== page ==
Tic Tac Toe
Taken from the newsletter Portrait de baleines, July 7, 2017
By Audrey Tawel-Thibert
For this first issue, who could be better than Tic Tac Toe, an “old” acquaintance of captains and naturalists of the Marine Park, the Gaspé and the Mingan Islands for over 15 years! Here she is, back in one of her favourite feeding areas: the head of the Laurentian Channel. Her signature: a clearly visible cross on the right lobe of her tail.
Where is she coming from? Possibly from a long migration of about 7,000 km. Humpbacks of the North Atlantic mate and calve in the warm, shallow waters of the Caribbean and Cape Verde, an island nation off of West Africa. Their faithfulness to their migration routes, winter breeding grounds and summer feeding grounds makes it easy to monitor these whales worldwide. The humpback “courtship season” is the most studied of all whales.
But before mating takes place properly speaking, competition between males in the form of aggressive battles takes place. They also sing to attract females, establish a hierarchy or a certain degree of cooperation. Eleven months later, a calf is born. It drinks his mother’s fat-rich milk, about 43 litres a day, and grows bigger every day (3 cm/day). It never strays more than a body-length away from its mother. The duo is sometimes escorted by a male.
The young humpback will be weaned around the age of 10 months. However, life with its mother will not end there. It will remain with her for a year, maybe two, to acquire basic hunting skills and learn other elements essential to its survival. Indeed, this maternal care is the longest of any of the baleen whales. It will also discover the long journey to be made to summer grounds such as the St. Lawrence.
Tic Tac Toe has made this long journey at least twice accompanied by her offspring: in 2007 with the female named Aramis – seen every year since 2007! – and with the female H797 in 2012. Might she have given birth since then? Will we see her again with a calf? A young individual was seen near her this week. However, there is no indication at this time that it is one of her own. To be continued!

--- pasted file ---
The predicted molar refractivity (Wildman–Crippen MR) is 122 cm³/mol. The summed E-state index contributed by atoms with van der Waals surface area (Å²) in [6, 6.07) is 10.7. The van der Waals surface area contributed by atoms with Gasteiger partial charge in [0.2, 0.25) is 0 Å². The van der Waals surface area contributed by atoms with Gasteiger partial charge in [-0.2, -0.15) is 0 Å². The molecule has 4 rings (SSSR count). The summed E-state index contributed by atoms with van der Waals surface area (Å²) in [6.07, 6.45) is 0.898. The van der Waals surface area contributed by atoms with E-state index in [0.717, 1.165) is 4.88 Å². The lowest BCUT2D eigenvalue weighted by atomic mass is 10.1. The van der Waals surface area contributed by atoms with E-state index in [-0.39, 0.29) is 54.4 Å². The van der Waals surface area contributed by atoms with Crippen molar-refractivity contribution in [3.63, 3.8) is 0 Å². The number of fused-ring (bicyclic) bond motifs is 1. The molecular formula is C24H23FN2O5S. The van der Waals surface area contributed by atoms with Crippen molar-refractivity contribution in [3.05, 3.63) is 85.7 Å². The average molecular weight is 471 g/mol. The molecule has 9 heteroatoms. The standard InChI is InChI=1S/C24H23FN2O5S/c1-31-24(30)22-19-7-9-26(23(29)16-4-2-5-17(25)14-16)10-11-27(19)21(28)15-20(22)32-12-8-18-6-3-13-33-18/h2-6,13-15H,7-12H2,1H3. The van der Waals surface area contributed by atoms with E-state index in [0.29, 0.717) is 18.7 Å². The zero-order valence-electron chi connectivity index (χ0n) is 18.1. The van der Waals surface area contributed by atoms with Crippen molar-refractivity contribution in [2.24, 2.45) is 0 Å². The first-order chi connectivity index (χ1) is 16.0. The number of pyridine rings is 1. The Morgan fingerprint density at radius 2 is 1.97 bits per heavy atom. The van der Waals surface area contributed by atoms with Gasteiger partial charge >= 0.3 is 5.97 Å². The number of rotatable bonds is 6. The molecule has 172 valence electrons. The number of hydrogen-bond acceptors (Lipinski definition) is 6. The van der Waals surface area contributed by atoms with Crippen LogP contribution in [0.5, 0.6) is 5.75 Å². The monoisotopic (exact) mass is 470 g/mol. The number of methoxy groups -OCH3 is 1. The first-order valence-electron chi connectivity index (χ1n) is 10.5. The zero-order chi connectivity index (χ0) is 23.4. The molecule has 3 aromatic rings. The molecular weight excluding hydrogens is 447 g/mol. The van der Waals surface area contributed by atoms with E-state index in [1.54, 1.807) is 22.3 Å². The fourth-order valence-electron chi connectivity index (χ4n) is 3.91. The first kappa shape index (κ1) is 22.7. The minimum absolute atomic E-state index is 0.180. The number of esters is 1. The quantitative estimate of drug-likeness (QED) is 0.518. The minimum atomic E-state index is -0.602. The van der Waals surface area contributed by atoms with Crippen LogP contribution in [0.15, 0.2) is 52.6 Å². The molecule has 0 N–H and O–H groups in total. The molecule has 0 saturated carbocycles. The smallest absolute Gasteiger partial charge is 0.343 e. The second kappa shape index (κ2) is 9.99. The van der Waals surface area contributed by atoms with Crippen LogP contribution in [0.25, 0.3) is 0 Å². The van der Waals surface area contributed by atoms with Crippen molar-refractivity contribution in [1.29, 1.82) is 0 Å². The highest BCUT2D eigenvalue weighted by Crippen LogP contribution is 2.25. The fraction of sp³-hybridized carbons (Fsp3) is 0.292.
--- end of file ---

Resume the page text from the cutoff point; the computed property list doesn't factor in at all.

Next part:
Taken from the newsletter Portrait de baleines, July 3, 2014
The first of the great cetaceans to arrive this season and oh-so restless! She was observed on May 3 between Tadoussac and Les Bergeronnes during the GREMM research team’s first trips out to sea, then on May 12 in the Gaspé by a member of the team (also by the MICS team) and again in the Marine Park on May 28.
Of the two calves that were seen accompanying this female, now 16.5 years old (born in the winter of 1997-1998 in Caribbean waters), one was observed just once, in 2012; since then, no trace of it in 2013 or 2014 in the Estuary, nor in the Gulf according to MICS, which oversees the St. Lawrence humpback whale catalogue.
In October researchers published satellite tracking of the migration of 22 North Atlantic humpbacks that departed the Caribbean at the end of winter. To reach their summer quarters where they feed, some whales headed toward the East Coast of the United States en route to Canada, while others travelled 7000 km to Iceland and Norway. They swim at an average speed of 4.3 km/h, compared to 1.7 km/h in their winter reproduction grounds. Females accompanied by a calf swim more slowly than solitary females.
After a long winter
Whether you’re a migratory rorqual or a human being living according to the seasons, it’s always a delight to return to one’s summer stomping grounds. Each and all are hard at it to feed, to observe, to dream, to understand. To better understand the beauty of the St. Lawrence Lower Estuary, the Saguenay-St. Lawrence Marine Park, its finned inhabitants and visitors. To better understand these mammals in order to better protect them, which, like the habitats they depend on, are fragile.